Organizations are learning machines.
We’ve known this forever, but we haven’t always acted on it. The chart to the right is a measurement of the productivity of an assembly line making Lockheed L-1011 airplanes.
As the team made more planes, they got better at making planes: the first plane took more than 1.1 million hours to make, and the 100th took fewer than 300,000 hours.
But eventually, after they made around 150 planes, the organization started forgetting what it learned.
Despite robust guides for “how to make the plane,” the teams associated with the manufacturing still had lots to learn, and lots to remember.
Bruce Henderson called this “the Experience Curve,” but it’s easier to remember as a Learning Curve.
But there are other ways that organizations learn. Well before the L-1011 was even an idea, manufacturing leaders were coming up with ways to make their teams more effective. On one hand, you could give folks instruction on how to do something. On the other hand, there was an idea that you could ask the team what they should do, and let them make a decision about it.
You’ll never guess which worked better.
So with all of that in mind, what is your organization learning? Is it learning good lessons or bad ones? How is it learning those lessons?
We believe there is an alternative approach to L&D that is more efficient and effective than traditional methods. We refer to this approach as “Emergent Learning & Development,” contrasting with traditional, centrally led approaches.
Both modes of change are important, but we’re shifting to value Emergent L&D over Traditional approaches. Here’s why:
Emergent L&D Brings Teams Closer
This approach requires individuals and teams to share their ideas, knowledge and experiences. The natural side-effect of more sharing is more collaboration and inclusiveness, more learning from one another, all of which create a deeper connection to the overall mission of the organization. I’m more connected to these people; I’m invested in our collective success.
Emergent L&D is Real-World Learning
Prioritizing flexibility and adaptability to changing needs of organizations and individuals eliminates the “one-size-fits-none” problem inherent to traditional change management. Further, Emergent L&D focuses on the real problems felt by teams in the organization, rather than those that are assumed by central leadership. This reduces wasted time and expense, and with good “gardening,” can also eliminate duplicative projects (i.e. each region comes up with their own approach to Problem X).
Emergent L&D Improves Daily
Because the idea is to focus on doing the right things right, rather than just following a process, the constant cycle of try, measure, iterate results in an organization that gets better constantly, not just once. On the other hand, because Traditional L&D focuses more on enforcement of a new “thing,” at least a portion of the organization is likely to think the new “thing” is bad, unwarranted, or ill-advised.
Not every organization is ready for Emergent L&D. We can think of at least three core requirements for orgs (and leaders) that want to try working in this new way.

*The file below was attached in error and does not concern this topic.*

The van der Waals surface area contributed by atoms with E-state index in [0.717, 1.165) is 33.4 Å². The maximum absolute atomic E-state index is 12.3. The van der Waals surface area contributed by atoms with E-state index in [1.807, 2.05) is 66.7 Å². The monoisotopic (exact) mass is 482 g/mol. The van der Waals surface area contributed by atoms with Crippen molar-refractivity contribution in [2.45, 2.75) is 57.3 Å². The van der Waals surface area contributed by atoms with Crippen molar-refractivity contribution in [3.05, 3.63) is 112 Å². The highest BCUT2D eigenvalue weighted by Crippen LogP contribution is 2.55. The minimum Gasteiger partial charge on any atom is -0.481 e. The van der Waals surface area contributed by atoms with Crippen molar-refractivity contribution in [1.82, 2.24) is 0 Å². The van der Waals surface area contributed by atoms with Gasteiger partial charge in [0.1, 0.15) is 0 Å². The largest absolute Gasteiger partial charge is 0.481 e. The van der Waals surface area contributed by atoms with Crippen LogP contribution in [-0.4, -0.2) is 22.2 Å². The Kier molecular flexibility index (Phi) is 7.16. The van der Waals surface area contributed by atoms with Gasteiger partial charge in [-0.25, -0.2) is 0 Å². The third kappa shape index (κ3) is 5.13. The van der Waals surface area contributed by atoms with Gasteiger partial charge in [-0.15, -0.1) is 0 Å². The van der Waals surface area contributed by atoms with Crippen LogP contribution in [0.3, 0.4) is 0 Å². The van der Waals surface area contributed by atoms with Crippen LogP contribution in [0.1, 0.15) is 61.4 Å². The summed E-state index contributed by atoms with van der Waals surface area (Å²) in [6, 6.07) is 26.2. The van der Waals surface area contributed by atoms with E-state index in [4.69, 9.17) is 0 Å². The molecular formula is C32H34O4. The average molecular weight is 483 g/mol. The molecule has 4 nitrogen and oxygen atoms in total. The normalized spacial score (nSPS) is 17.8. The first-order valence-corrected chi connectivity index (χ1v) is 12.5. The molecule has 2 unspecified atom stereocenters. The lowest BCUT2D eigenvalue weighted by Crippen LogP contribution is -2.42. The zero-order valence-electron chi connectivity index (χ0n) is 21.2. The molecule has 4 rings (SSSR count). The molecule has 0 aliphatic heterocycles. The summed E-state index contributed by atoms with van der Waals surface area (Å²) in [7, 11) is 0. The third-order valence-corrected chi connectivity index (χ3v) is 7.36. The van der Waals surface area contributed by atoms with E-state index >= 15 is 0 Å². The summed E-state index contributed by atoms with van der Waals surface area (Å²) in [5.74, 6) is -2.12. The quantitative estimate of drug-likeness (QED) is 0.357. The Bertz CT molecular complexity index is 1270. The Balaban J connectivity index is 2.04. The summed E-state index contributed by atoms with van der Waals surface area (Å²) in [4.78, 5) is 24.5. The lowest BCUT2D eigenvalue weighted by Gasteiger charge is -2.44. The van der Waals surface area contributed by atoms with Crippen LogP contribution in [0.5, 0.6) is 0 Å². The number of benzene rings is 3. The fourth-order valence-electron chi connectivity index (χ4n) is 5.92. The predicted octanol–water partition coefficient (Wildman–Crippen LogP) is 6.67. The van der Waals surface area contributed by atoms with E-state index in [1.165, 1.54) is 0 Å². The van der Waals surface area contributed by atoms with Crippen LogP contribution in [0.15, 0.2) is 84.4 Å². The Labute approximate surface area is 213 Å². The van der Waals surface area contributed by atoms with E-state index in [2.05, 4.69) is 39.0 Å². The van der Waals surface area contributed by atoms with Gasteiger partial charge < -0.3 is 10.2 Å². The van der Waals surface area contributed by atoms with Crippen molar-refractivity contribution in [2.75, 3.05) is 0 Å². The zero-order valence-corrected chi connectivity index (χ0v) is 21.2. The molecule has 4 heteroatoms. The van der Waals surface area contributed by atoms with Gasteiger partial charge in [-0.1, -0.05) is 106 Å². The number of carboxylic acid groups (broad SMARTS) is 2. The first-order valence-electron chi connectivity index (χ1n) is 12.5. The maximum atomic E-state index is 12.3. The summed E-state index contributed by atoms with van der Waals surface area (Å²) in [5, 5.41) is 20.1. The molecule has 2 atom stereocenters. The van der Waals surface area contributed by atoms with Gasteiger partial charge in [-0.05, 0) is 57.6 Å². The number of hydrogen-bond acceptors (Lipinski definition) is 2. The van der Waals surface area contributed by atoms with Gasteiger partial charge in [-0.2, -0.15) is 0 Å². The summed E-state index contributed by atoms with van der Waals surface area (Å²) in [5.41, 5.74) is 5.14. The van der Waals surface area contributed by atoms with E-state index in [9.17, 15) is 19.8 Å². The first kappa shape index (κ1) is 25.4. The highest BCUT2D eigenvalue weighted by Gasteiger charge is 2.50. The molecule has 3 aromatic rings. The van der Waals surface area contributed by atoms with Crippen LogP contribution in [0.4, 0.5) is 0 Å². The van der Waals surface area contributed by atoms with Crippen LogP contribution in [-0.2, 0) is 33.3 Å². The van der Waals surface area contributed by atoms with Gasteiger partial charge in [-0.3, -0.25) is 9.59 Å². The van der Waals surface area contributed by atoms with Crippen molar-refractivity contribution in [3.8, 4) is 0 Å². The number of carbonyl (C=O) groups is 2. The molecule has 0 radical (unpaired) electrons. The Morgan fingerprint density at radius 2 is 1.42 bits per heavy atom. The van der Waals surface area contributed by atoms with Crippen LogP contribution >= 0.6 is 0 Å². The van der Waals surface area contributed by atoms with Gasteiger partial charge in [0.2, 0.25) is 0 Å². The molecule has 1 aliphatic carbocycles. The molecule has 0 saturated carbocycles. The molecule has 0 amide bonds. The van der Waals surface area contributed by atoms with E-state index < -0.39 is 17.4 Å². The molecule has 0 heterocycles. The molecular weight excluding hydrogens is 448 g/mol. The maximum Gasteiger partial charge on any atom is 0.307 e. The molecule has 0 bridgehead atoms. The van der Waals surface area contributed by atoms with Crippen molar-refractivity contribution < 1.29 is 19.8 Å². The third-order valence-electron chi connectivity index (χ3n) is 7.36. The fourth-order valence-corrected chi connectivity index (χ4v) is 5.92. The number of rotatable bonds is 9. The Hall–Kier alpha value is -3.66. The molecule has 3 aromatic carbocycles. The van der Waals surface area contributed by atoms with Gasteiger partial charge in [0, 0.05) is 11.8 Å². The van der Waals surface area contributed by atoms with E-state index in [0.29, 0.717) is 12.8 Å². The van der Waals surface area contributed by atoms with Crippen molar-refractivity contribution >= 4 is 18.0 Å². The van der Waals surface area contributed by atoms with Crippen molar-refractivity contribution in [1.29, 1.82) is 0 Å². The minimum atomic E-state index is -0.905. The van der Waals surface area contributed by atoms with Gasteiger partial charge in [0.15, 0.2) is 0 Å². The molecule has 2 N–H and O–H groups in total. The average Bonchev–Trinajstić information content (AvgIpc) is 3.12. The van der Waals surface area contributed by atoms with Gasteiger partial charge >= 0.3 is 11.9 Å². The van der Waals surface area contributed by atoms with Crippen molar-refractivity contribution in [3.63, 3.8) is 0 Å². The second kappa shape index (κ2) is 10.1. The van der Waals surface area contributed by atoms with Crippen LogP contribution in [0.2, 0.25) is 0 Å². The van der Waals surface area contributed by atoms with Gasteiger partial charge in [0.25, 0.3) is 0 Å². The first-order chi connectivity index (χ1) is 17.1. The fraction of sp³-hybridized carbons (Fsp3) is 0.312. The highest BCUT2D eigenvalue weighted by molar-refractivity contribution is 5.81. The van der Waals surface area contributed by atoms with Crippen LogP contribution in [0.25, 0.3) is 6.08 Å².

- A Culture of Trust and Collaboration: Leaders must foster a culture of trust and collaboration – not just on the surface or through malicious/passive compliance. Psychological safety is a must; otherwise new and novel approaches to important problems won’t get raised, so the emergent flow of ideas will feel more like a trickle. As a result, teams won’t have anything new and interesting to adopt, and the new approach will be a failure.
- A Flexible and Adaptive Learning Infrastructure: Emergent L&D was possible before good digital knowledge management tools existed – both of the examples we cite are pre-internet! But good learning infrastructure – including tools and processes that allow for collaboration, knowledge sharing and real-time feedback – are a requirement for scaling this approach to tens of thousands of people. These tools need to be configurable and usable by everyone in the organization, not just by a central team.
- The Ability to Measure Adoption (and Change!): Leaders leaning into emergence need the right metrics in place to track the spread of good ideas, and to document performance improvements that come from these ideas. This can be as simple as a shared whiteboard to track pre- and post-adoption measures, and as complex as an ERP system fully integrated into the LMS we just described.
If you’re thinking of trying this out… good. Here are three weeklong sprints that you can think of as “mini change modules” to try to bring this to life.
Collaboration Design Sprint
- Goal: A documented approach to collaboration that can inspire others to work in a new way.
- Activities: Bring a small number of teams from different departments to work together on a specific project or challenge. But don’t just solve the problem at hand – plan to document how they shared their knowledge, skills, and experiences, and the benefits that came from this approach.
Accessibility Innovation Sprint
- Goal: Produce an emergent, open library of resources and programs to support employee development.
- Activities: Bring 2-3 teams together to focus on making all their existing knowledge, including training materials and online courses, searchable and accessible to everyone in the organization.
- Goal: Align on a few ways that change-makers can track adoption in your organization.
- Activities: Bring a handful of crafty digital innovators together (ask around, and don’t worry about hierarchy or location) for a sprint to sort out how to measure uptake of the new changes. Is it views of a Loom video or Canva document? Is it signups for a coaching course or attendees of a virtual workshop? Is it active users of a new tool?
We hope you give Emergent L&D a shot – let us know in the comments what you’re going to try!